On Sunday morning, my church had in-person services for the first time since March 15. After that service, shelter-in-place orders were imposed in Georgia and around much of the country. My church, along with many other places of worship, went to online, virtual services until the danger of the Coronavirus had subsided, if not totally passed.
Church leaders waited until the curve of virus cases in the two counties that the church primarily serves were well past the peak and there were few new cases. Combined, the two counties have had more than 600 confirmed COVID-19 cases and 21 deaths. Gov. Brian Kemp’s Executive Order has allowed churches to reopen for in-person services if they obey strict guidelines for several weeks now, but most churches in my area have elected to continue meeting online only.
When the decision was made to hold in-person services, several changes were made to the normal routine. First, Sunday School was canceled and a second worship service was added to accommodate social distancing. The church sanctuary was disinfected between the two services. All attendees were required to wear masks and hand sanitizer dispensers were placed prominently at the single entrance being used.
The shortage of sanitizer in normal retail outlets was a problem for reopening. Ironically, the church was able to procure a bulk supply of hand sanitizer from a local microbrewery, Chattabrewchee, that temporarily exchanged beer production for selling gallon jugs of homebrew sanitizer. The company produces 600 gallons of the sanitizer each week and, in addition to helping the community fight the pandemic, the shift in production also keeps the brewery’s workers employed.
Another change to the normal routine was reserved seating. Rather than wandering in a finding a seat, attendees signed up online with the number of people in their group. The church assigned seats that allowed a six-foot distance between groups. Ushers guided families to their assigned seats and dismissed the congregation by rows after the service.
When it came to the service, it was definitely nice to be back to worshipping in person. We normally tuned in to the streaming services on the church’s Facebook page, but it just isn’t the same. There are more distractions when trying to listen to a sermon at home, especially for the kids. This morning’s service was streamed as well for those who preferred not to attend in person or who could not be there.
And lots of church members did elect to watch from a distance. With social distancing in place, the sanctuary’s capacity was about 60 people. There were about 30 in attendance at our service and even fewer in the earlier service. The small crowd enhanced the planned distancing.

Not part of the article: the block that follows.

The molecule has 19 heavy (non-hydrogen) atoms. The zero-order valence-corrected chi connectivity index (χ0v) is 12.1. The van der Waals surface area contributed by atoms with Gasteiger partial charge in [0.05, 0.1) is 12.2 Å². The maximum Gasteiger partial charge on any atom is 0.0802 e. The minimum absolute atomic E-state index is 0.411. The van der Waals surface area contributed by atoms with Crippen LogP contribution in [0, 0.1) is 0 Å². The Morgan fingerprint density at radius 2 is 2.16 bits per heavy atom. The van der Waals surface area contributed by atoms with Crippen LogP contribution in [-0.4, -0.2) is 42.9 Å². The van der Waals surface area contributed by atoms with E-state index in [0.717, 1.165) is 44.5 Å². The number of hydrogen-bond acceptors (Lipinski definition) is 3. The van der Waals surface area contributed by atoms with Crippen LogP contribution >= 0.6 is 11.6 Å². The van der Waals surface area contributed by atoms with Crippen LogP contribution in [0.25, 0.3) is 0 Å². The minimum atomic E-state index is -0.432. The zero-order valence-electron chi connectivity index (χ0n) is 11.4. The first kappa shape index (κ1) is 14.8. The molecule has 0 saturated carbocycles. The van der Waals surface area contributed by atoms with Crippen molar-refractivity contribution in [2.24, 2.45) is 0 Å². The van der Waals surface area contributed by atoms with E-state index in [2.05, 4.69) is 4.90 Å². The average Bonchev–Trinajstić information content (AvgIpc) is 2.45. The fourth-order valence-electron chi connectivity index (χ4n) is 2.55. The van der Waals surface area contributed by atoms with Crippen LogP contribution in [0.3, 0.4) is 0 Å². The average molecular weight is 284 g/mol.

The two trickiest parts of the service as an attendee were singing and communion. I discovered that masks tend to ride down when you sing. This requires an occasional adjustment.
Communion was a bit more complicated but it was handled ingeniously. Rather than selecting a wafer and a cup from trays as is the norm, communion wafers were placed in a cup about half the size of a shot glass that normally holds the communion juice. Another cup holding the juice was placed on top of the wafer in the first cup. Congregants only had to pick up one cup to be served the entire communion. Masks did have to come down briefly to partake of communion, but they went right back up afterward. The cups, which were made of plastic, were disposed of after use.
Since March, I’ve written several times about how churches were hotspots for Coronavirus spread and how it was not unconstitutional or an attack on the freedom of religion to close churches. I stand by those columns. The difference in what my church is doing is that my church is an area where the virus is at very low levels. We also followed our governor’s guidelines to conduct a safe gathering, including wearing masks.
Contrary to those who say that mask-wearers are living in fear, it was masks, along with other preventive measures, that enabled my church to meet safely today in the midst of a pandemic. For the foreseeable future, masks are going to be part of returning to a way of life that isn’t normal but resembles the pre-COVID status quo. Masks are one of the tools that will allow public gatherings to resume.
As I’ve said before, it doesn’t matter if the government allows businesses and churches to reopen if people don’t feel safe enough to venture out in public. The slim crowd of churchgoers this morning is further evidence that a lot of Georgians are not ready to resume business as usual and are voting with their feet.
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